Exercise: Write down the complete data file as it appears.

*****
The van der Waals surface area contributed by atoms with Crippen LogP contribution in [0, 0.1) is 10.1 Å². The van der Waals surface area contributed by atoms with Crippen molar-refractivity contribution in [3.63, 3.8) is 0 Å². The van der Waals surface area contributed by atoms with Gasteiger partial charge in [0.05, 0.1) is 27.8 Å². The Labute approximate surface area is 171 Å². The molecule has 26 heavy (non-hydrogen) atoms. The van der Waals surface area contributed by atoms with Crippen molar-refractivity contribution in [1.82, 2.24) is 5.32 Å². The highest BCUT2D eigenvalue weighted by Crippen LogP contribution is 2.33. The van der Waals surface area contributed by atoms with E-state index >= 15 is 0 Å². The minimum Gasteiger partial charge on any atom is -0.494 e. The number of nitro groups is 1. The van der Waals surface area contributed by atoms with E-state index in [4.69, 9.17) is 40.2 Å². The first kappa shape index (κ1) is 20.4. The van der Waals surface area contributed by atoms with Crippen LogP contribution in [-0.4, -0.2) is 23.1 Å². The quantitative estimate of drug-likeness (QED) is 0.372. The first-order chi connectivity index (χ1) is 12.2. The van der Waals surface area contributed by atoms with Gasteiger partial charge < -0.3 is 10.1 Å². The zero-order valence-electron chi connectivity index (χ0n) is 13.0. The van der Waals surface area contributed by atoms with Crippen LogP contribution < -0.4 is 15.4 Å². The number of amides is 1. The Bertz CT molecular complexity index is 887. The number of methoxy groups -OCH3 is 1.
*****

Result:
The van der Waals surface area contributed by atoms with Crippen LogP contribution in [0, 0.1) is 10.1 Å². The van der Waals surface area contributed by atoms with Crippen molar-refractivity contribution in [3.63, 3.8) is 0 Å². The van der Waals surface area contributed by atoms with Gasteiger partial charge in [0.05, 0.1) is 27.8 Å². The Labute approximate surface area is 171 Å². The molecule has 26 heavy (non-hydrogen) atoms. The van der Waals surface area contributed by atoms with Crippen molar-refractivity contribution in [1.82, 2.24) is 5.32 Å². The highest BCUT2D eigenvalue weighted by Crippen LogP contribution is 2.33. The van der Waals surface area contributed by atoms with E-state index >= 15 is 0 Å². The minimum Gasteiger partial charge on any atom is -0.494 e. The number of nitro groups is 1. The van der Waals surface area contributed by atoms with E-state index in [4.69, 9.17) is 40.2 Å². The first kappa shape index (κ1) is 20.4. The van der Waals surface area contributed by atoms with Crippen LogP contribution in [-0.4, -0.2) is 23.1 Å². The quantitative estimate of drug-likeness (QED) is 0.372. The first-order chi connectivity index (χ1) is 12.2. The van der Waals surface area contributed by atoms with Gasteiger partial charge < -0.3 is 10.1 Å². The zero-order valence-electron chi connectivity index (χ0n) is 13.0. The van der Waals surface area contributed by atoms with Crippen LogP contribution < -0.4 is 15.4 Å². The number of amides is 1. The Bertz CT molecular complexity index is 887. The number of methoxy groups -OCH3 is 1.